Scientists have called for a "traffic light" system to be used for schools to reopen more widely.
Professor Anthony Costello, professor of global health and sustainable development at UCL and a member of the Independent SAGE group of scientists, speaking at a meeting of the All-Party Parliamentary Group on Coronavirus yesterday, proposed the system, developed by his colleague Professor Karl Friston.
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Speaking about how it would be possible to reopen schools safely, Professor Costello said: "When you look at all of this, you have to ensure you’re keeping the R [Covid reproduction number] below 1 and stopping exponential growth, so you would want to open schools at a certain threshold level.
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"And my colleague Professor Karl Friston has quantified this as basically around 100 cases per 100,000 a day in your local area.
"If you get it below that then it’s safe to schools. And then you can categorise, as we have done, schools in low-incidence areas with less than 10 cases per 100,000, medium risk between 10 and 50 and higher risk areas, which would be greater than 50 or up to 100. Beyond 100 you wouldn’t open. And then we’ve got criteria about safety measures and the stringency of them you would impose."
In an email to colleagues, Professor Friston said: "I think it is right that the particular ‘special measures’ for each traffic light level should be decided by headteachers – given the latitude they have to implement them.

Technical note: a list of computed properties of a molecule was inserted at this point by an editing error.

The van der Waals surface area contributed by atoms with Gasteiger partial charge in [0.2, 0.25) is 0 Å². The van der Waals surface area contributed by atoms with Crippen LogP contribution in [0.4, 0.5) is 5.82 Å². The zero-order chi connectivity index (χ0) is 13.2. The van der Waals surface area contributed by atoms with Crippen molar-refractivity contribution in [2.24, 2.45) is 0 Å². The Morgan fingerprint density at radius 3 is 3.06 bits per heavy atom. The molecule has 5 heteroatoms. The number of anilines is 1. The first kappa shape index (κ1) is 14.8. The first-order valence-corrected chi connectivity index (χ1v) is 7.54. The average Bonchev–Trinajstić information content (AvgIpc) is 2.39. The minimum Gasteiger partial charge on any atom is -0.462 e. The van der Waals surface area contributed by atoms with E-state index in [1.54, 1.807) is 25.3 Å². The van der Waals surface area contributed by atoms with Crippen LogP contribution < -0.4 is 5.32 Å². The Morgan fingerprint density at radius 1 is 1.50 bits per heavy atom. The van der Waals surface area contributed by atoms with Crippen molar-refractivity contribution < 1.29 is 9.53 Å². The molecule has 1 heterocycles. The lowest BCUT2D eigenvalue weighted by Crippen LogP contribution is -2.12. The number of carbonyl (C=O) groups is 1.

"However, we can list the kinds of measures associated with each level of local risk for them to consider. We had previously considered lower-level local authorities to be the appropriate granularity for local decision-making."
Independent SAGE has created a guide for headteachers to calculate the risks in their local area.
They would firstly identify the incidence of new cases per 100,000, using the UCL dashboard to do so.
For schools in low-incidence areas with fewer than 10 new cases per 100,000, schools could reopen to all pupils, using measures such as frequent handwashing, hourly ventilation and enhanced cleaning to prevent the spread of the coronavirus.
In high-incidence areas with new cases between 50 and 99 per 100,000, schools could use separate breaktimes, avoid group work, cancel physical education and employ daily spray cleaning.
The group advises that masks are worn in all secondary schools if they reopen more widely.
In his email to colleagues, Professor Friston added: "In terms of concrete recommendations, I don't think it is useful to say things like, 'Schools can reopen when infection rates are down to the levels at the end of last summer.' It would be more useful to offer clear, quantitative and principled criteria – and a procedure for evaluating local risk."